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Disney Channel Preps for Muppet "Mini Movies"

Discussion in 'Muppet Headlines' started by mrsieve, Jun 24, 2007.

  1. frogboy4

    frogboy4 Inactive Member

    That's not true. :attitude:

    Jim Henson's work on Sesame Street was aimed to educate children without the benefit of pre-school. The Fraggle Rock project was to inspire understanding in children so that future generations would seek out peaceful solutions to problems. :excited:

    For that, Jim Henson was labeled a children's performer - something he kept trying to break out of. The roots of Jim Henson are actually in graphic design, short film, advertising with puppetry and his Sam & Friends program aimed at an older audience. Sesame Street came later.

    Jim geared the bulk of his work for a general audience that you are mistaking for a kid's demographic. So, no - his work was not usually aimed at children. I think most Muppet fans understand that. :zany:
  2. TheJimHensonHour

    TheJimHensonHour Well-Known Member

    Exactly and you'd be suprised how many muppet fans don't understand.:smirk:
  3. frogboy4

    frogboy4 Inactive Member

    To be fair, Jim Henson did make all of those kiddie vids with Fozzie, Rowlf and Kermit in the late 80s. I was upset how he caved and did that. It helps to feed the confusion. That's what Sesame and Muppet Babies are for.

    I like my Muppet Show characters edgy (without going too far, of course), but some fans would like to seal them in a time capsule to keep them as they are. They need to grow (some) to be relevant. :zany:
  4. Drtooth

    Drtooth Well-Known Member

    I will always be a conspiracy theorist that he was trying to make the Muppet Show characters more kid friendly in the 80's. That's where the videos and MB came in. Really disliked Your as Funny as Fozzie Bear (as he was only in one small segment), but I loved seeing Picklepuss and Pops in Wow you're a cartoonist (though I really wish they called it, Wow! You can draw just like us. Or Wow... you're picking one heck of a bad career choice!). But that's besides the point.

    Disney, to me, will always be a money making opperation. But what does a smart money making opperation do? Why, the cater to as many markets as possible. And I will state Disney does a wonderful job at doing just that. Take something like Pirates of the Carribean. That has several markets. Action film fans, 7-10 year old boys, 7-12 year old girls, and 12+ female Johnny Depp fans who crush on him (like my sister).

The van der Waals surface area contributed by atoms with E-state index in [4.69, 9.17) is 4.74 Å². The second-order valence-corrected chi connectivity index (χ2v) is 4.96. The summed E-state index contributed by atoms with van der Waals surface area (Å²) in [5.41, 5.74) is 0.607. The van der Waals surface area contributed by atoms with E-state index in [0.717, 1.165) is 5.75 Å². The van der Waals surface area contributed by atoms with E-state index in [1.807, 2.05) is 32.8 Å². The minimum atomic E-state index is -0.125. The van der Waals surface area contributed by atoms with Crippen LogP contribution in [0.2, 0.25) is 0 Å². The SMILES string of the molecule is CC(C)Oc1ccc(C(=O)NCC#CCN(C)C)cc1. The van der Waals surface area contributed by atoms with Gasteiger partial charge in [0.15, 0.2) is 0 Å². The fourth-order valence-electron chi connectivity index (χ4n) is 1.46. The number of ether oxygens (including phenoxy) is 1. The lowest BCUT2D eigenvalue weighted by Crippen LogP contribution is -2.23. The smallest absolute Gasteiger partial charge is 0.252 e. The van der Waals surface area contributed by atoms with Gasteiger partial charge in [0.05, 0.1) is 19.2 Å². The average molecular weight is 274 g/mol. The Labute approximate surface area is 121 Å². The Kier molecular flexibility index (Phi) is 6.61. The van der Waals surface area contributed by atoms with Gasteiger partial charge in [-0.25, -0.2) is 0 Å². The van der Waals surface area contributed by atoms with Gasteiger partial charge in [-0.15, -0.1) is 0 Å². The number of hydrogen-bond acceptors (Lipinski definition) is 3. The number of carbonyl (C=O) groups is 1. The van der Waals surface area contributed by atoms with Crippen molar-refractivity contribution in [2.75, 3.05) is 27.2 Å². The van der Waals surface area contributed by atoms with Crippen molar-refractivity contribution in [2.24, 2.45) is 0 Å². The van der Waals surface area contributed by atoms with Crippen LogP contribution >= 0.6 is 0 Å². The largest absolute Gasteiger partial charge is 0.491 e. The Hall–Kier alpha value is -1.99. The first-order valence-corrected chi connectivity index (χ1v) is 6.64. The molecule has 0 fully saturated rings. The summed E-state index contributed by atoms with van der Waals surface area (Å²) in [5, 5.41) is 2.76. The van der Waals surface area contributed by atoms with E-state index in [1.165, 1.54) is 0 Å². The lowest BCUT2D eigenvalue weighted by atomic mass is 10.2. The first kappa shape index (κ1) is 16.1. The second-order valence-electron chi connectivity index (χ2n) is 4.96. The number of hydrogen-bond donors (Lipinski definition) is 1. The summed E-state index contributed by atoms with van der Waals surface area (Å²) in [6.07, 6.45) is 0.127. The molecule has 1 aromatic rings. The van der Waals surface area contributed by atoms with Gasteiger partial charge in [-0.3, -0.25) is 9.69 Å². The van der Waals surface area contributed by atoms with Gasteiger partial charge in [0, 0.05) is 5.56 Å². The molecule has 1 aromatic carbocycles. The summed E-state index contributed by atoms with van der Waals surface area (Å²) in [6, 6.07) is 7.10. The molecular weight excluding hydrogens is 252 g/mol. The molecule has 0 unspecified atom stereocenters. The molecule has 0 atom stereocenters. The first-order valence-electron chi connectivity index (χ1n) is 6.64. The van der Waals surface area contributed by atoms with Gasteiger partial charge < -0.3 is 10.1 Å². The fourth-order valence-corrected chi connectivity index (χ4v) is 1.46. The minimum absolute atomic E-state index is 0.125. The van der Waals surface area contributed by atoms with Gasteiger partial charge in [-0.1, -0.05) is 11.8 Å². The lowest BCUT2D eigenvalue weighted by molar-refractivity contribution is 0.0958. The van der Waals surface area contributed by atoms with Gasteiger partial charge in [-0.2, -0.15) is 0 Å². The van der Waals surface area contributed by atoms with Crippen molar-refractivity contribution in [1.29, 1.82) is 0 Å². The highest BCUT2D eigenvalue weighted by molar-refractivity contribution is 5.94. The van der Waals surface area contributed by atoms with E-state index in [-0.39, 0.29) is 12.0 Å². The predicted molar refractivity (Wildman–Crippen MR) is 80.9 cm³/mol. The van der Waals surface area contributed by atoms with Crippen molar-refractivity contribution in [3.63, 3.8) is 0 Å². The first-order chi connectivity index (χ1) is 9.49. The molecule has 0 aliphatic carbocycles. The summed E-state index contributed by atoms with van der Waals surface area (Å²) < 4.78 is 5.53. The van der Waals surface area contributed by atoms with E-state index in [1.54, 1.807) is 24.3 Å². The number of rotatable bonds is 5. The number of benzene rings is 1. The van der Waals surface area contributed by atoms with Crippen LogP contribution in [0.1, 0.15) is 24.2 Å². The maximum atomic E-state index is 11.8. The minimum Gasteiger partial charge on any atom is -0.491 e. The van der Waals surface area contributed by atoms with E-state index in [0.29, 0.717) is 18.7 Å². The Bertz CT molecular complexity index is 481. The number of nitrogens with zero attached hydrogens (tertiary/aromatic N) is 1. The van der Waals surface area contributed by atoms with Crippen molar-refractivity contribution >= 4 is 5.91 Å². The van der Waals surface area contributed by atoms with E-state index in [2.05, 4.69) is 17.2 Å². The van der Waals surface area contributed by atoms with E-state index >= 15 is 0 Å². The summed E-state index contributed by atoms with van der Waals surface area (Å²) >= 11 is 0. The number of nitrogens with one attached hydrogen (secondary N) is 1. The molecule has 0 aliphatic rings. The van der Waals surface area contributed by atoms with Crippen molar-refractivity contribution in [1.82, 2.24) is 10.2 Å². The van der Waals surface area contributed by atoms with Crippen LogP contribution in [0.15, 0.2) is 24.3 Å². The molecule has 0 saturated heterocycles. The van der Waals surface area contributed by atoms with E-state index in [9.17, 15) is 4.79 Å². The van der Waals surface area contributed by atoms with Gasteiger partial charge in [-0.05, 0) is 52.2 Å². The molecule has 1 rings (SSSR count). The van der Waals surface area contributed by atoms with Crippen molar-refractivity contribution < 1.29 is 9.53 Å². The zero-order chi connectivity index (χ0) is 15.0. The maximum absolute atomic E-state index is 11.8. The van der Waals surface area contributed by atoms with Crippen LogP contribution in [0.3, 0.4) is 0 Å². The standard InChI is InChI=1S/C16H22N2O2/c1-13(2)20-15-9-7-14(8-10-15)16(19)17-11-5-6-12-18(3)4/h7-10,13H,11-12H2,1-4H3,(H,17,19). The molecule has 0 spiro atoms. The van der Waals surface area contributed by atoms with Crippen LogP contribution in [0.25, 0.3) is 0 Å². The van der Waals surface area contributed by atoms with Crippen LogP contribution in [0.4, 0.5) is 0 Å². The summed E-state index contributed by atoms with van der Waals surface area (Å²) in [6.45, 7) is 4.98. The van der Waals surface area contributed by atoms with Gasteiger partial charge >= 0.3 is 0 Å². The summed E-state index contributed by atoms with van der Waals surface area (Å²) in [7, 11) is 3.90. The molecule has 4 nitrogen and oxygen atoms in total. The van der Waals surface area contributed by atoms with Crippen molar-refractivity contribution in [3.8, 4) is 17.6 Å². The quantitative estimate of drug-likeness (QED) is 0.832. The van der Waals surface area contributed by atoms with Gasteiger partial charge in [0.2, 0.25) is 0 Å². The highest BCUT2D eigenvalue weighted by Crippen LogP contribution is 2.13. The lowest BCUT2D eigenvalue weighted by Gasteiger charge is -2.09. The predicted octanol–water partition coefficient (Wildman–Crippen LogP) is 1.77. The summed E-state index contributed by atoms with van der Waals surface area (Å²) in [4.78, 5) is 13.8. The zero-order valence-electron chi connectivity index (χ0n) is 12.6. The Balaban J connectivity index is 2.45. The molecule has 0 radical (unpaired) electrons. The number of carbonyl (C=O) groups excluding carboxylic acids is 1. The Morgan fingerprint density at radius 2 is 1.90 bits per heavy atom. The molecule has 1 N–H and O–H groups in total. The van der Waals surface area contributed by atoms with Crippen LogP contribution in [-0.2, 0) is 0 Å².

And then you get into what they're doing wrong. HSM and Hannah Montana only caters to 9-12 year old girls, and their soccermoms that want to have an attempt to be cool. And then you get into the other demographic, preschoolers with pathetic preschooler shows like MMCH and that Tool Box guy who's a paper thin knockoff of Bob the Builder. Now, I will say, MMCH at least has the main characters in a merchandising spotlight, and I was able to find dollar store figures of Goofy and Donald. But other than that, they care mostly about those 2 demographics. Little kids and tween girls.

    Now, there are things I'm fearcely glad that Disney had done. Releasing most of the Disney Afternoon to DVD (though a lot of the sets will be incomplete series, it looks like), releasing the Tick which they only got by aquisition (dispite the fact they want to have incomplete 12 episode sets, due to a Marvel Hiccup, which I'll go onto later), and making sure that Muppet Show season 2 was uncut after fans complained. But then there are things I don't like. A lot of their classic stuff stays in the Ghoul guarded vault, it takes them forever to recognise classic characters at all (Where's the Ludwig VonDrake, Peg leg Pete and Gyro Gearloose Merchandise?), and then the fact they still own the Saban produced Marvel series (which lead them to believe Marvel would sue them again if they show the Tick episodes that parody their characters). amongst other things.

    Now, I really want them to find a good market for the muppets, try it out, and fail on the level of we got them out there, and the ideas weren;t great, but we got them out there. Seems like when no body liked Muppet Wizard of Oz, they shoved them away until they could think of something else to do, and were too afraid to think of what they could do.
  5. TheJimHensonHour

    TheJimHensonHour Well-Known Member

    I loath those vidoes lol my father got them for me as a gift because he knew I was a muppet fan...the way they talk in them is just ugh worse than Elmo allot of the time.
    Nope it doesn't and lord I'd hope they'd not follow the trendy Emo or hip hop culture everything else has pretty much sunk to the level of...I wish something else would come along already or at least that things would be on the level that entire hip hop culture has taken over everything and these days it's getting on my last nerve.
  6. muppetperson

    muppetperson Well-Known Member

    I think the muppets have a childrens demographic because most Adults know that they have been around for years and it doesnt excite them anymore, whereas kids are young and it is all new to them.plus there is always new kids coming into the world, so you have an on going market.Look how long Sesame street is going compared to a five year run of The Muppet show.
  7. frogboy4

    frogboy4 Inactive Member

    I get what you're saying about children being newly introduced to the Muppets - it's that way with all entertainment icons. That's why so much of film and television is targeted at a younger palette. :smirk:

    However, Sesame Street is a differently geared and formatted show. The Muppet Show was an evening variety program heavily concentrated on guests and production numbers. Not to mention Jim ended the program at its peak! I see it as inaccurate, but common, to compare the programs in that way simply because they contain Jim Henson created puppet characters. Different genres. :o

    I believe one of the reasons (aside from wanting to do other things) that Jim yanked the Muppet Show out of production was that it was hard to keep a show like that fresh and current. Specials continued to trickle out. This helped keep the material from getting watered down. :zany: